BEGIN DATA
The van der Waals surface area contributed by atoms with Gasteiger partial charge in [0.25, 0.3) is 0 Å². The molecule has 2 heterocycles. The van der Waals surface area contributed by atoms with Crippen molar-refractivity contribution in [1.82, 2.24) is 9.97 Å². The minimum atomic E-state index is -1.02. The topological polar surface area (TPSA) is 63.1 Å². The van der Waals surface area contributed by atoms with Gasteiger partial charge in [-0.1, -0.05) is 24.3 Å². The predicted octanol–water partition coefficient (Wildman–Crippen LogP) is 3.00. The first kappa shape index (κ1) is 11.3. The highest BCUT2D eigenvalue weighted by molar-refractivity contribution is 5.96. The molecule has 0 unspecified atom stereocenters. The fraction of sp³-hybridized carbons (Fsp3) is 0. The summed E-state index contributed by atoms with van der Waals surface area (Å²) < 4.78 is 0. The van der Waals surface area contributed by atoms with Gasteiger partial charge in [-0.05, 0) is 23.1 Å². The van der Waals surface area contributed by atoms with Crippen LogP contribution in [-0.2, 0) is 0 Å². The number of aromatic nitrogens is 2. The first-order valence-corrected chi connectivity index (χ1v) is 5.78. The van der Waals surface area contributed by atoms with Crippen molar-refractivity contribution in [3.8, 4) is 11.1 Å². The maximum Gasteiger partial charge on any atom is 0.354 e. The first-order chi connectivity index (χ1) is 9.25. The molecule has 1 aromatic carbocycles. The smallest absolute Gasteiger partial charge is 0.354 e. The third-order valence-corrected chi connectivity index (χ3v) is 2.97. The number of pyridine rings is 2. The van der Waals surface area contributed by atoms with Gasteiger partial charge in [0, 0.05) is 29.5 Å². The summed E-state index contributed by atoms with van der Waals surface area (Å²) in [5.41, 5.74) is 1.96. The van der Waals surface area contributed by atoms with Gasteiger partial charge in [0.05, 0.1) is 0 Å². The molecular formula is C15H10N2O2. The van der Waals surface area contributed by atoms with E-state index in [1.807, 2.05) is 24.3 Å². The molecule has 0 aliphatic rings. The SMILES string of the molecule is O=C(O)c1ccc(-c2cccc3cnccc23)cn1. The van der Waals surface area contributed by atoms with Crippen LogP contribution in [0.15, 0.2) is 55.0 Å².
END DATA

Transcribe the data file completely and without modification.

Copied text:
The van der Waals surface area contributed by atoms with Gasteiger partial charge in [0.25, 0.3) is 0 Å². The molecule has 2 heterocycles. The van der Waals surface area contributed by atoms with Crippen molar-refractivity contribution in [1.82, 2.24) is 9.97 Å². The minimum atomic E-state index is -1.02. The topological polar surface area (TPSA) is 63.1 Å². The van der Waals surface area contributed by atoms with Gasteiger partial charge in [-0.1, -0.05) is 24.3 Å². The predicted octanol–water partition coefficient (Wildman–Crippen LogP) is 3.00. The first kappa shape index (κ1) is 11.3. The highest BCUT2D eigenvalue weighted by molar-refractivity contribution is 5.96. The molecule has 0 unspecified atom stereocenters. The fraction of sp³-hybridized carbons (Fsp3) is 0. The summed E-state index contributed by atoms with van der Waals surface area (Å²) < 4.78 is 0. The van der Waals surface area contributed by atoms with Gasteiger partial charge in [-0.05, 0) is 23.1 Å². The van der Waals surface area contributed by atoms with Crippen LogP contribution in [-0.2, 0) is 0 Å². The number of aromatic nitrogens is 2. The first-order valence-corrected chi connectivity index (χ1v) is 5.78. The van der Waals surface area contributed by atoms with Crippen molar-refractivity contribution in [3.8, 4) is 11.1 Å². The maximum Gasteiger partial charge on any atom is 0.354 e. The first-order chi connectivity index (χ1) is 9.25. The molecule has 1 aromatic carbocycles. The smallest absolute Gasteiger partial charge is 0.354 e. The third-order valence-corrected chi connectivity index (χ3v) is 2.97. The number of pyridine rings is 2. The van der Waals surface area contributed by atoms with Gasteiger partial charge in [0, 0.05) is 29.5 Å². The summed E-state index contributed by atoms with van der Waals surface area (Å²) in [5.41, 5.74) is 1.96. The van der Waals surface area contributed by atoms with Gasteiger partial charge in [0.05, 0.1) is 0 Å². The molecular formula is C15H10N2O2. The van der Waals surface area contributed by atoms with E-state index in [1.807, 2.05) is 24.3 Å². The molecule has 0 aliphatic rings. The SMILES string of the molecule is O=C(O)c1ccc(-c2cccc3cnccc23)cn1. The van der Waals surface area contributed by atoms with Crippen LogP contribution in [0.15, 0.2) is 55.0 Å².